South Centre: www.southcentre.int.

The Significance Of Uruguay’s Win Over Philip Morris International

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The tobacco industry’s global efforts to use bilateral and multilateral agreements to challenge the spread of tobacco control measures such as trademark-minimising plain packages were dealt a significant blow last week when the World Bank dispute settlement body dismissed a case brought by Philip Morris against the government of Uruguay.

The decision is seen a landmark for those who view the company as using test cases to continually challenge and delay public health protection measures and discourage other countries, particularly those with fewer resources, from strengthening their health regulations. Additionally, the case reasserted that trademarks are subject to government regulations and also illustrated the role that international organisations and actors can play in support of national governments defending their health measures.

Facts & Arguments

Tobacco plain pkg UruguayPhilip Morris initiated legal proceedings through its Swiss subsidiary against Uruguay at the World Bank’s International Centre for Settlement of Investment Disputes (ICSID) early in 2010. Among many firsts, this was the first time a tobacco group challenged a state in front of an international court and the first investment arbitration concerning tobacco control.

ICSID aims to support voluntary conciliation and arbitration of international investment disputes upon consent of both the investor and state. Once such consent is given, it cannot be withdrawn unilaterally and it becomes a binding undertaking. Independent arbitrators and conciliators appointed to each case hear the evidence and determine the outcome of the dispute.

Philip Morris claimed that the health measures imposed by the Uruguayan Public Health Ministry infringed on its intellectual property rights and breached Uruguay’s obligation under the bilateral investment treaty (BIT) between itself and Switzerland.

The case and related documents can be found here.

Two specific measures were contested. The first was the Single Presentation Requirement introduced by the Uruguayan Public Health Ministry in 2008, where tobacco manufacturers could no longer sell multiple varieties of a brand. In having to pull 7 out of its 12 products, Philip Morris alleged that only being able to market one variety substantially affected its company value.

The second measure concerned the so-called “80/80 Regulation.” Under a presidential decree issued in 2009, the graphic health warnings on cigarette packages should cover 80 percent instead of 50 percent, of the packaging, leaving only 20 percent to the tobacco companies’ trademarks and other information.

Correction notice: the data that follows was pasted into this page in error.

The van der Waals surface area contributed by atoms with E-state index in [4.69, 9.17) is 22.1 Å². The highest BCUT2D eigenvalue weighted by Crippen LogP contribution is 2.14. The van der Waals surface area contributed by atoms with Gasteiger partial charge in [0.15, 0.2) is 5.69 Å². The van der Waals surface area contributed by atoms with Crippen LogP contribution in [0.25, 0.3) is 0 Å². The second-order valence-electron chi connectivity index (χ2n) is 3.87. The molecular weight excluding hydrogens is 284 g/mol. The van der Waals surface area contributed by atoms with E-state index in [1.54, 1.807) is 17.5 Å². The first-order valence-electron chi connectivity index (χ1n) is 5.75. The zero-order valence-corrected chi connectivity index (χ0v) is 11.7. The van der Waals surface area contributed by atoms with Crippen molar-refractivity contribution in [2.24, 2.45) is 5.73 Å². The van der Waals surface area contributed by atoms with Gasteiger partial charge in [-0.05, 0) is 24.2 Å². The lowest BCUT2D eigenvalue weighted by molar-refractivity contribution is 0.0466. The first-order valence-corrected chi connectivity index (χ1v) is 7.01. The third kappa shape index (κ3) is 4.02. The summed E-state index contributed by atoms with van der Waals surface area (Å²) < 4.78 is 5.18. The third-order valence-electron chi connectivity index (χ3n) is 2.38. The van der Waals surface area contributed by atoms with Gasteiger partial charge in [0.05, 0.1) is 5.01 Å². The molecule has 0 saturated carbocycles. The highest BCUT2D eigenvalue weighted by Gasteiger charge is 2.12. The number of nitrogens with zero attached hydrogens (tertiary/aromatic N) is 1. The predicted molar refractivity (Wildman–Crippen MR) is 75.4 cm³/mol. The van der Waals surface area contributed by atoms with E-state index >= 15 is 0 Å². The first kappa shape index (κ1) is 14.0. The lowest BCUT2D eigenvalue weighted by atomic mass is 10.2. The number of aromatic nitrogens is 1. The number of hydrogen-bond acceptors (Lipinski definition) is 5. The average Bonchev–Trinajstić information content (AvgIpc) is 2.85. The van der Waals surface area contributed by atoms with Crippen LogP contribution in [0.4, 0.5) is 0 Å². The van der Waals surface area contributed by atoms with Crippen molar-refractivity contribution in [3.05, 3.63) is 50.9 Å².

Uruguay was the first to go beyond the 50 percent surface requirement, but since the proceedings began, 58 other countries have also increased the requirement for the size of graphics. Nepal even calling for 90 percent of a cigarette package to be covered. The claimants contended that this further deprived them of their IP rights, causing further loss to their investments.

In its defence, Uruguay countered that “both regulations were applied in a non-discriminatory manner to all tobacco companies, and they amounted to a reasonable, good faith exercise of Uruguay’s sovereign prerogatives.”

The case moved to examine whether Uruguay had failed to observe its commitments on the use of trademarks under the BIT and the scope of such commitments.

Upon submitting a registration application and being granted trademarks, Philip Morris argued that an investor should be able to hold and exercise the full range of rights available to trademark holders and that Uruguay would be committed observe these rights. Within these rights was notably the right to use its trademarks.

Ruling

The tribunal found that “under Uruguayan law or international conventions to which Uruguay is a party the trademark holder does not enjoy an absolute right of use, free of regulation, but only an exclusive right to exclude third parties from the market so that only the trademark holder has the possibility to use the trademark in commerce, subject to the State’s regulatory power.”

This reflects and falls in line with the general concept that trademarks confer their holders only the right to prevent others from using their marks and are still subject to state regulations.

Furthermore, with regard to the scope of commitments, it was held that “a trademark is not a unique commitment agreed in order to encourage or permit a specific investment” and that Uruguay had no commitment nor obligation in relation to an investment under the BIT.

Ultimately, “a trademark gives rise to rights, but their extent, being subject to the applicable law, is liable to changes” subject to a state’s decided health measures. With no commitment to enable Philip Morris to use its trademark and with trademarks being subject to national laws and regulations, the tribunal found that Uruguay had not violated the BIT and dismissed the case.